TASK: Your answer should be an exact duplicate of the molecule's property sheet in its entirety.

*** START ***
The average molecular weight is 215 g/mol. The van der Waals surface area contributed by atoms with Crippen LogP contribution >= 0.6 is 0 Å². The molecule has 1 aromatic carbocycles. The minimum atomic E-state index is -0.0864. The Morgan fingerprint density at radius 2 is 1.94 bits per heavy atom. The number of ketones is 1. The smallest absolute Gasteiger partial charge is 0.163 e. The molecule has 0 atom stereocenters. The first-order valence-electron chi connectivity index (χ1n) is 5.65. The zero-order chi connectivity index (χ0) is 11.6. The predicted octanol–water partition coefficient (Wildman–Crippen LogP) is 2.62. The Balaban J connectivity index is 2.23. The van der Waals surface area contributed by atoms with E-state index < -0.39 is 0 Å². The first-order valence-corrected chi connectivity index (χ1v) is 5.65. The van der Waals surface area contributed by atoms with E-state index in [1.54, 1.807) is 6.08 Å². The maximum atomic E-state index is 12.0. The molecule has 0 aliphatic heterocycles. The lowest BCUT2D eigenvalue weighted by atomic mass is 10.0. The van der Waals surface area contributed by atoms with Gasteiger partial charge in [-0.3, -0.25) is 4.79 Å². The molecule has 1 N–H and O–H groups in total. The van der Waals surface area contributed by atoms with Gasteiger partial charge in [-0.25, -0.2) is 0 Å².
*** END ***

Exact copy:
The average molecular weight is 215 g/mol. The van der Waals surface area contributed by atoms with Crippen LogP contribution >= 0.6 is 0 Å². The molecule has 1 aromatic carbocycles. The minimum atomic E-state index is -0.0864. The Morgan fingerprint density at radius 2 is 1.94 bits per heavy atom. The number of ketones is 1. The smallest absolute Gasteiger partial charge is 0.163 e. The molecule has 0 atom stereocenters. The first-order valence-electron chi connectivity index (χ1n) is 5.65. The zero-order chi connectivity index (χ0) is 11.6. The predicted octanol–water partition coefficient (Wildman–Crippen LogP) is 2.62. The Balaban J connectivity index is 2.23. The van der Waals surface area contributed by atoms with E-state index < -0.39 is 0 Å². The first-order valence-corrected chi connectivity index (χ1v) is 5.65. The van der Waals surface area contributed by atoms with E-state index in [1.54, 1.807) is 6.08 Å². The maximum atomic E-state index is 12.0. The molecule has 0 aliphatic heterocycles. The lowest BCUT2D eigenvalue weighted by atomic mass is 10.0. The van der Waals surface area contributed by atoms with Gasteiger partial charge in [-0.3, -0.25) is 4.79 Å². The molecule has 1 N–H and O–H groups in total. The van der Waals surface area contributed by atoms with Gasteiger partial charge in [-0.25, -0.2) is 0 Å².